We’re moving into an era where climate change is already affecting our life. We may not realize the changes that are happening, but as the world’s climate continues to change, we need to take action now.

Some of the world’s top wineries are experiencing a crisis: the grapes they need for their top-quality wines are becoming less available. The vines are aging faster than the wineries can plant new ones. So, in their desperation, some of them are starting to experiment with new methods of growing grapes and new vintages that can be made from them. One of them is grapes engineered to withstand high levels of heat and drought.

Some people think that the future of wine is in natural wines, while others believe that the future of wine is in hyper-edible wines. Whatever your opinion, Napa has set itself apart from the rest of the wine world by producing wines that are not only delicious, but also protect the environment.. Read more about climate change 2021 and let us know what you think.

There was a time when Americans had trouble pronouncing words like Cabernet Sauvignon and Petit Verdot. Maybe we’ll fight Manseng Noir or Arinarnua soon?

At this point, there is no doubt in Napa Valley that Kabuki is still king. In 2019, 64.6 percent of all red grapes harvested were Cabernet Sauvignon, which yielded an average of $7,941 per ton, the highest ever, according to the 2019 Napa County Crop Report.

In the same report, no other grape variety comes close to the 22,504 acres on which this grape is grown. Not the Chardonnay (5,950 acres), not the Merlot (4,072) and certainly not the Pinot Noir (2,680).

But taxis haven’t always dominated here. In 1966, when Robert Mondavi planted his Oakville vineyard, there were more acres planted with Carignan, Gamet, Zinfandel and Petite Syrah than with Cabernet.

With the region getting hotter and drier, exacerbating already acute problems of water, fire and disease, producers are again looking to diversify.

Shiraz vineyard at Larkmead Vineyard/ photo courtesy of Larkmead Vineyard

What is the threat to Cabernet?

In the 2018 Napa vintage report, Dr. Greg W. Jones, director of the Evenstad Wine Education Center at Linfield University in Oregon, writes that growing seasons in California have warmed by an average of 2.3 degrees between 1895 and 2018.

Climatologists like Jones predict that Napa Valley could move up from Winkler Regions III and IV, ideal for growing grapes like Cabernet Sauvignon, to Region V, the hottest of all. This index is based on the sum of daily temperatures above 50˚F between April and October (in the Northern Hemisphere).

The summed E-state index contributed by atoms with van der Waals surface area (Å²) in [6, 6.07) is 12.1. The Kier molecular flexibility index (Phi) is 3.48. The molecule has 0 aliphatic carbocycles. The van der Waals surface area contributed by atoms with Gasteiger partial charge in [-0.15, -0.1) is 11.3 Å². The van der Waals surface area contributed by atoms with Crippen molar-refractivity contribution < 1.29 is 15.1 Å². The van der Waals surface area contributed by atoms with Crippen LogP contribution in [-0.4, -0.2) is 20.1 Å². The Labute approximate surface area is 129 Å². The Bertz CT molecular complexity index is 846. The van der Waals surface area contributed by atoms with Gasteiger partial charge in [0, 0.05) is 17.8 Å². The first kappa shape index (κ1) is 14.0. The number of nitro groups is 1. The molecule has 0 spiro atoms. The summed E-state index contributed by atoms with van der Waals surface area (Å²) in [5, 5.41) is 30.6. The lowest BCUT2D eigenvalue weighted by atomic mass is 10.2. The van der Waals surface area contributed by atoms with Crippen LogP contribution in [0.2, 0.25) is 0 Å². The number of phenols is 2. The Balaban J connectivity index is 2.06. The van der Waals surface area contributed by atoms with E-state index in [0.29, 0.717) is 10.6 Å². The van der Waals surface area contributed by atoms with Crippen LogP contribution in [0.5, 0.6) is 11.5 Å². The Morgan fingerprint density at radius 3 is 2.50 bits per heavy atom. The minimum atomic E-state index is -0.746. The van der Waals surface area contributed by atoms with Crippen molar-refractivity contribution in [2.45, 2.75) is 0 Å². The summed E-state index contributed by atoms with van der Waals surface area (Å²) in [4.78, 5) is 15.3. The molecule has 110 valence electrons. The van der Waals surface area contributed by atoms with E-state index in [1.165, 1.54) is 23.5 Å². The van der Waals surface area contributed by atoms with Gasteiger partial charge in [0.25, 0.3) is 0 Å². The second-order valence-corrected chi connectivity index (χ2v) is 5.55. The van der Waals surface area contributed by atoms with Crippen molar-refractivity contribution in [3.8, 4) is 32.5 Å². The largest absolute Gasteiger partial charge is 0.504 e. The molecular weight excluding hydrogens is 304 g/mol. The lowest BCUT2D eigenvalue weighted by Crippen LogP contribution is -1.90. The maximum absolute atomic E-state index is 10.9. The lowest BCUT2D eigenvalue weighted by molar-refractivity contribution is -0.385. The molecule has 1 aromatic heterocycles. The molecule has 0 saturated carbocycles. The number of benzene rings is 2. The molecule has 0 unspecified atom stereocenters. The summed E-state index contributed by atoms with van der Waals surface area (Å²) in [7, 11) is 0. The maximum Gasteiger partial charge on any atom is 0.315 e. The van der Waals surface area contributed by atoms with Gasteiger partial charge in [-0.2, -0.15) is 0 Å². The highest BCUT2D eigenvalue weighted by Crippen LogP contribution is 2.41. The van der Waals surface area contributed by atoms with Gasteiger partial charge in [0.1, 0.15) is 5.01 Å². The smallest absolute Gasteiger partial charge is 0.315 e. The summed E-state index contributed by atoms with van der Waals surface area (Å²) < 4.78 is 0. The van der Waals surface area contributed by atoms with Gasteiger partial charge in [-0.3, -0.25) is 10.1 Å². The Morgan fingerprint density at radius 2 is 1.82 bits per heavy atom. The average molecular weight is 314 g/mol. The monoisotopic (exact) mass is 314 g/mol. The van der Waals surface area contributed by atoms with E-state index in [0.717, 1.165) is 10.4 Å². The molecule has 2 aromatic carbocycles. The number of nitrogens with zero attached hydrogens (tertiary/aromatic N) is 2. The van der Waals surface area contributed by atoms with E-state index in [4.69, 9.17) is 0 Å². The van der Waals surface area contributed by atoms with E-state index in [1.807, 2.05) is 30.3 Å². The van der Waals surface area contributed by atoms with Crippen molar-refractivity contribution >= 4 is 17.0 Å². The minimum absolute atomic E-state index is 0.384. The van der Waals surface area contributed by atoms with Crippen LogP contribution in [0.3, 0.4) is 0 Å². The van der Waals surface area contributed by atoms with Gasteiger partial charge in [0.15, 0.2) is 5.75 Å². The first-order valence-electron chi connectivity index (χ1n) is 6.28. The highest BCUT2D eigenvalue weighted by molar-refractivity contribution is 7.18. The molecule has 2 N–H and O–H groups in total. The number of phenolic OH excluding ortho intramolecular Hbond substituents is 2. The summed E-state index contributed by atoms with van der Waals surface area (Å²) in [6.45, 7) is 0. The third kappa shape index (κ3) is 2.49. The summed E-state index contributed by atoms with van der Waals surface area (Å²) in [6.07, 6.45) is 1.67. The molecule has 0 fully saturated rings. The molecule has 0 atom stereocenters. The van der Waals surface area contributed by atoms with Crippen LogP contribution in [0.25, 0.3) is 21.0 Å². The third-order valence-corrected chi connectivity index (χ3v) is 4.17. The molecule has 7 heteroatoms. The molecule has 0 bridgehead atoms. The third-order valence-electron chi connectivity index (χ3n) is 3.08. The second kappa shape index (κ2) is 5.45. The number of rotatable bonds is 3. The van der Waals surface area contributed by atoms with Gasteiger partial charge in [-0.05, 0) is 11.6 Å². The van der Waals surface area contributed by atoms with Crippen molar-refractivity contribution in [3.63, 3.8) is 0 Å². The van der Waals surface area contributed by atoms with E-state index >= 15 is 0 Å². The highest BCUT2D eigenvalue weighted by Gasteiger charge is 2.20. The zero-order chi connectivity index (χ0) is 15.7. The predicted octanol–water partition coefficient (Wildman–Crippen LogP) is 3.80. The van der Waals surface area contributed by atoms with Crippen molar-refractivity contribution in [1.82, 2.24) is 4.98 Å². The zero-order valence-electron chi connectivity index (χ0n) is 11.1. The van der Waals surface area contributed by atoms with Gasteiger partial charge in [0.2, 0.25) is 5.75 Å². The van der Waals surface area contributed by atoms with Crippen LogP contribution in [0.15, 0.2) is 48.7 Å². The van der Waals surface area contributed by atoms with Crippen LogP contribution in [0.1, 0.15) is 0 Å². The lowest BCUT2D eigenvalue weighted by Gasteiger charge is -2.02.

We have the opportunity to learn and discover, to bring and open people to drink other things. -Dan Petroski, winemaker at Larkmead Vineyards in Calistoga.

All of this means that many are concerned about the long-term survival of Cabernet.

More than 30 varieties were grown at Larkmead, including Zinfandel, Petite Syrah and Charbonneau, says Dan Petroski, winemaker at Larkmead Vineyards in Calistoga. Last year was the 125th. Anniversary of Larkmead’s foundation. How will this place evolve?


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Any wine named Cabernet Sauvignon from Napa Valley must be 75% this grape, which leaves room for the use of other grapes in assemblages. These can be less inspired varieties from warm regions such as southern Italy, southern France, Spain and Portugal.

I’m interested in more heat-resistant grapes, as well as world-class wines and what makes them so special, Petroski says. We have the opportunity to learn and discover, to bring and open people to drink other things.

Although Napa is modeled after the châteaux of Bordeaux, Petroski is among those who believe it can also produce great examples of Spanish Tempranillo, Portuguese Turiga Nacional and Italian Aglianico.

Sheep graze in the newest block of the Albariño vineyard at Artesa Vineyards & Winery / Photo courtesy of Artesa Vineyards & Winery.

Vineyard modification

Growers and producers are experiencing shorter flowering and harvesting periods, and shorter ripening periods due to warmer and drier weather. Two fundamental questions are raised: How can we protect our most valuable assets from changing weather patterns and extreme weather events? And should we consider planting varieties other than Cab?

It’s hard to focus on both the present and the future, but certainly not without a clear idea of what that future will be, says Aron Weinkauf, winemaker and vineyard manager at Spottswoode in St Helena.

Weinkauf, which operates 38 acres of organic vineyards, is aware of the dramatic changes in climate. The five warmest years in the Napa Valley have been recorded since 2015.